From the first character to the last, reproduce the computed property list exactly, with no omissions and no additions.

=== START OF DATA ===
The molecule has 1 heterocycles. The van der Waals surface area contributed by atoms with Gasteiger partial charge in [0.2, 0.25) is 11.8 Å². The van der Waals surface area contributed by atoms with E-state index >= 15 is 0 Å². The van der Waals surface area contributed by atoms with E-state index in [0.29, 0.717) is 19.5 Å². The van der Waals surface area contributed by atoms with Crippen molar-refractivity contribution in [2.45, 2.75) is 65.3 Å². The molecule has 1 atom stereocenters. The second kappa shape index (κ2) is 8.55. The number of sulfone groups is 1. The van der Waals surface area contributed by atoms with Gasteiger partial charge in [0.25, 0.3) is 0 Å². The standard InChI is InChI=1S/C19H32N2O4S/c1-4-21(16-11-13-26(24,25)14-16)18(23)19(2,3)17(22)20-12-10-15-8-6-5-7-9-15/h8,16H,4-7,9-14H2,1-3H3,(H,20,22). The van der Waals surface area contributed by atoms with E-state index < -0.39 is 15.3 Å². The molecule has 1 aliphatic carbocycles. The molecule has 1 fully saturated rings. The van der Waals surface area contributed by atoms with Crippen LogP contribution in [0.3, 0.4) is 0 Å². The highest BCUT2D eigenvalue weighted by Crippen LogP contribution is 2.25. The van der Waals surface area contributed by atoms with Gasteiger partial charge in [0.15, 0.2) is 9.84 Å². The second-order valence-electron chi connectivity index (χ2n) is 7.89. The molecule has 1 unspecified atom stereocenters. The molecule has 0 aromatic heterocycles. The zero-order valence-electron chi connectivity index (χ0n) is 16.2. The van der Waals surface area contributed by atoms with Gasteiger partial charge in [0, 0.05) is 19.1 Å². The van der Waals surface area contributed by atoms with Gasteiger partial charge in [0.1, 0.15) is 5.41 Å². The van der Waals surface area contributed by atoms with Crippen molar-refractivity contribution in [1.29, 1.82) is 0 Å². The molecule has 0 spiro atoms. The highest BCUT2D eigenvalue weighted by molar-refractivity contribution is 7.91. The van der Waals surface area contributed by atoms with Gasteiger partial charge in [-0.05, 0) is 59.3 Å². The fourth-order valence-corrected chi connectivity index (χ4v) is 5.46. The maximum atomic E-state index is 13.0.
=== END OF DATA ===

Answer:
The molecule has 1 heterocycles. The van der Waals surface area contributed by atoms with Gasteiger partial charge in [0.2, 0.25) is 11.8 Å². The van der Waals surface area contributed by atoms with E-state index >= 15 is 0 Å². The van der Waals surface area contributed by atoms with E-state index in [0.29, 0.717) is 19.5 Å². The van der Waals surface area contributed by atoms with Crippen molar-refractivity contribution in [2.45, 2.75) is 65.3 Å². The molecule has 1 atom stereocenters. The second kappa shape index (κ2) is 8.55. The number of sulfone groups is 1. The van der Waals surface area contributed by atoms with Gasteiger partial charge in [0.25, 0.3) is 0 Å². The standard InChI is InChI=1S/C19H32N2O4S/c1-4-21(16-11-13-26(24,25)14-16)18(23)19(2,3)17(22)20-12-10-15-8-6-5-7-9-15/h8,16H,4-7,9-14H2,1-3H3,(H,20,22). The van der Waals surface area contributed by atoms with E-state index < -0.39 is 15.3 Å². The molecule has 1 aliphatic carbocycles. The molecule has 1 fully saturated rings. The van der Waals surface area contributed by atoms with Crippen LogP contribution in [0.3, 0.4) is 0 Å². The highest BCUT2D eigenvalue weighted by Crippen LogP contribution is 2.25. The van der Waals surface area contributed by atoms with Gasteiger partial charge in [0.15, 0.2) is 9.84 Å². The second-order valence-electron chi connectivity index (χ2n) is 7.89. The molecule has 1 unspecified atom stereocenters. The molecule has 0 aromatic heterocycles. The zero-order valence-electron chi connectivity index (χ0n) is 16.2. The van der Waals surface area contributed by atoms with Gasteiger partial charge in [0, 0.05) is 19.1 Å². The van der Waals surface area contributed by atoms with Gasteiger partial charge in [0.1, 0.15) is 5.41 Å². The van der Waals surface area contributed by atoms with Crippen molar-refractivity contribution in [1.29, 1.82) is 0 Å². The molecule has 0 spiro atoms. The highest BCUT2D eigenvalue weighted by molar-refractivity contribution is 7.91. The van der Waals surface area contributed by atoms with Gasteiger partial charge in [-0.05, 0) is 59.3 Å². The fourth-order valence-corrected chi connectivity index (χ4v) is 5.46. The maximum atomic E-state index is 13.0.